Whether as double entendre or rebus (to use two of Harmon's concepts of authorial wordplay), the ludic insertion of writers' names ultimately aims at display, at solution, at discovery. Disclosure, however thinly disguised, cunningly hidden, or apparently denied, is its goal if it has any right to be present at all. Otherwise it becomes a sham and a trickster's cheap sleight of hand. This coy or brash (coyly brash?) placing of one's own name where it legitimately has no locus or at least makes [→page 46] a surprise appearance, has a seemingly unconnected but nevertheless closely related counterpart in an author's deliberate withholding of his identity through the fronting of a pseudonym. Ellis, Currer and Acton Bell, the names of the auctorial personae of the three Brontë sisters, build paradoxical bridges by retaining their true initials, thus not totally abandoning the connection between their private and public lives, between the familiar intimacy of Haworth and the threatening harshness of the world, thus leaving the door open just a crack for potential, maybe even desired, recognition.
The situation is quite different in the case of Sir Walter Scott. Here the planned concealment of true authorship, however temporary (from 1814 to 1827), is genuine even in its creation of puzzlement and behind−the−hand whispers of knowledgeable hunches. Innuendo has it that the concealment of the eminent lawyer, poet, critic and public figure behind the bland label of "The Author of Waverley" (after the first novel) was nothing but a tremendously successful publicity stunt but such acerbic comment underestimates both the ludic and the serious facets of Scott's self−imposed pseudonymity. Scott's disappearance behind single, double and sometimes triple onomastic screens—Jedediah Cleishbotham, schoolmaster of the parish of Gandercleugh, and Peter Pattison in the novels grouped under Tales of my Landlord, Mr. Chrystal Croftangry of the Chronicles of the Canongate, Captain Clutterbuck (The Monastery, The Abbot, etc.) and the Rev. Dr. Dryasdust of York (Peveril of the Peak) or Dr. J. A. Rochecliff, eminent antiquarian (Woodstock)—permits him not only the doubtful privilege of reviewing his own books but also the introduction or assumption of personae of proto−Dickensian names and scurrilous habits. Ever intent on preserving his standing in society, he carries the inherited desire for authenticity and obtainable verification to new lengths. Such is his self−confessed fear of failure in the new genre of the historical novel, that he consistently refuses to be recognised as the front man for his tales. Success and literary fame make such an attitude difficult to maintain but it takes Scott well over a decade to give the author "a local habitation and a name."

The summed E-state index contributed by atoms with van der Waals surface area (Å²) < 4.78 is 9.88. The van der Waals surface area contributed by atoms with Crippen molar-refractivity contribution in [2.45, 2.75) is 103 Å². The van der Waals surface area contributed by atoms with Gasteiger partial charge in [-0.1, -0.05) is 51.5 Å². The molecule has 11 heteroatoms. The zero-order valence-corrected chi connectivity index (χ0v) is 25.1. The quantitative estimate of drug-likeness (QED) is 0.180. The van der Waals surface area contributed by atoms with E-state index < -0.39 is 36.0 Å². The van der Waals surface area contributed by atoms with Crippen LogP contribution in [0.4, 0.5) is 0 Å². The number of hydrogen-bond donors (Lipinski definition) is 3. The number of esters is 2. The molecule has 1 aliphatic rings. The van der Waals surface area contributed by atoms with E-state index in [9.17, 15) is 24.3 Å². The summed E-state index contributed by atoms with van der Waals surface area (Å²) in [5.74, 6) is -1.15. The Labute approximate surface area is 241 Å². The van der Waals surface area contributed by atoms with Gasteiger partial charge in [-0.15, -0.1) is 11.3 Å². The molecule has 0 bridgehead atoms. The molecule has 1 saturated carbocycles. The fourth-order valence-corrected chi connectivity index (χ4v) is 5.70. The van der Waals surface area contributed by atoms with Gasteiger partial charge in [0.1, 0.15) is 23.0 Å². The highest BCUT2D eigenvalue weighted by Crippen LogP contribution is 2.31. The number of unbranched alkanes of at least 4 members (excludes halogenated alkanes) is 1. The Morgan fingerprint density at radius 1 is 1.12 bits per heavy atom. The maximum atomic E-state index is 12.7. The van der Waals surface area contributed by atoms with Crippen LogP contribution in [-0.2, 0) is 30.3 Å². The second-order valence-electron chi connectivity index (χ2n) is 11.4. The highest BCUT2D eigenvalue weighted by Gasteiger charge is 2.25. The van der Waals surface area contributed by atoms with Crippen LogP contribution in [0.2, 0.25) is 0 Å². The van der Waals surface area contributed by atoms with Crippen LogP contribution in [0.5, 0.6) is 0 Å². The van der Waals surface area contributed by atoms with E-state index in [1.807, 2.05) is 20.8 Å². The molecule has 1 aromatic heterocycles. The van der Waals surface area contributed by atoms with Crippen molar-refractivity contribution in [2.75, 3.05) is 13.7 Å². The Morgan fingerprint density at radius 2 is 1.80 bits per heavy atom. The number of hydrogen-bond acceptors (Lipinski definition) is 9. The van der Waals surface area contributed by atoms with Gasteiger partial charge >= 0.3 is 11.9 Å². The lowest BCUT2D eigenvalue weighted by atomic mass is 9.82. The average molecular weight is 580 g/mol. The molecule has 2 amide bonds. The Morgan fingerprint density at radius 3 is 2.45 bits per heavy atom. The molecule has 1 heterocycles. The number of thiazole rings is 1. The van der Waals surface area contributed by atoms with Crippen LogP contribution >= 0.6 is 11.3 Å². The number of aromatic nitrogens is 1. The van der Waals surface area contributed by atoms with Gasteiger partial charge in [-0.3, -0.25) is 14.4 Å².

Arguably, then, the wish for potentially penetrable disguise and the desire for total concealment are only different perspectives of an author's intention to be present but not revealed, whether through the ludic [→page 47] exercise of paronomasia or the equally playful device of onymic misguidance and fudging of identity. Yet, whether pun or protestation, intrepid intrusion or discreet deception, the name game is more than a masquerade of manipulated illusions because authors of fiction cannot help knowing (or if they are not aware of it paronomasticians will poke their noses into it) that they are also fictitious authors, continually reinventing themselves, and that the ultimate achievement does not lie in telling the truth but in sounding believable.
University of Aberdeen